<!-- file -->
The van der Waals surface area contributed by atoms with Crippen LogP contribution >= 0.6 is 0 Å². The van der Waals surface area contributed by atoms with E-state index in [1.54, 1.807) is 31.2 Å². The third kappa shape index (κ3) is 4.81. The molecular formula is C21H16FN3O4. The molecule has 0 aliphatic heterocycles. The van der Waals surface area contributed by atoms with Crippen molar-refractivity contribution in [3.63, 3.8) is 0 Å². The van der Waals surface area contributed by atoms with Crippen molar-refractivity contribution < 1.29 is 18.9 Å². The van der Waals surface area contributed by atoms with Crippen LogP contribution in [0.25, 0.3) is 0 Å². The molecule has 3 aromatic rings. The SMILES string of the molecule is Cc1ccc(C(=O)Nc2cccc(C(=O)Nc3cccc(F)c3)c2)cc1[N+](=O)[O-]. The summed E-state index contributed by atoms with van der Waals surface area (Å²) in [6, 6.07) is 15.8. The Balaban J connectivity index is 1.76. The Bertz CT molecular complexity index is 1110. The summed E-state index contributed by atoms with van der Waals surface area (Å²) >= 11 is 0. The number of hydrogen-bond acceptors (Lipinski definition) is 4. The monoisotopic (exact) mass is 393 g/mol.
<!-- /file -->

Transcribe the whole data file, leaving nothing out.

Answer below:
The van der Waals surface area contributed by atoms with Crippen LogP contribution >= 0.6 is 0 Å². The van der Waals surface area contributed by atoms with E-state index in [1.54, 1.807) is 31.2 Å². The third kappa shape index (κ3) is 4.81. The molecular formula is C21H16FN3O4. The molecule has 0 aliphatic heterocycles. The van der Waals surface area contributed by atoms with Crippen molar-refractivity contribution in [3.63, 3.8) is 0 Å². The van der Waals surface area contributed by atoms with Crippen molar-refractivity contribution < 1.29 is 18.9 Å². The van der Waals surface area contributed by atoms with Crippen LogP contribution in [0.25, 0.3) is 0 Å². The molecule has 3 aromatic rings. The SMILES string of the molecule is Cc1ccc(C(=O)Nc2cccc(C(=O)Nc3cccc(F)c3)c2)cc1[N+](=O)[O-]. The summed E-state index contributed by atoms with van der Waals surface area (Å²) in [6, 6.07) is 15.8. The Balaban J connectivity index is 1.76. The Bertz CT molecular complexity index is 1110. The summed E-state index contributed by atoms with van der Waals surface area (Å²) >= 11 is 0. The number of hydrogen-bond acceptors (Lipinski definition) is 4. The monoisotopic (exact) mass is 393 g/mol.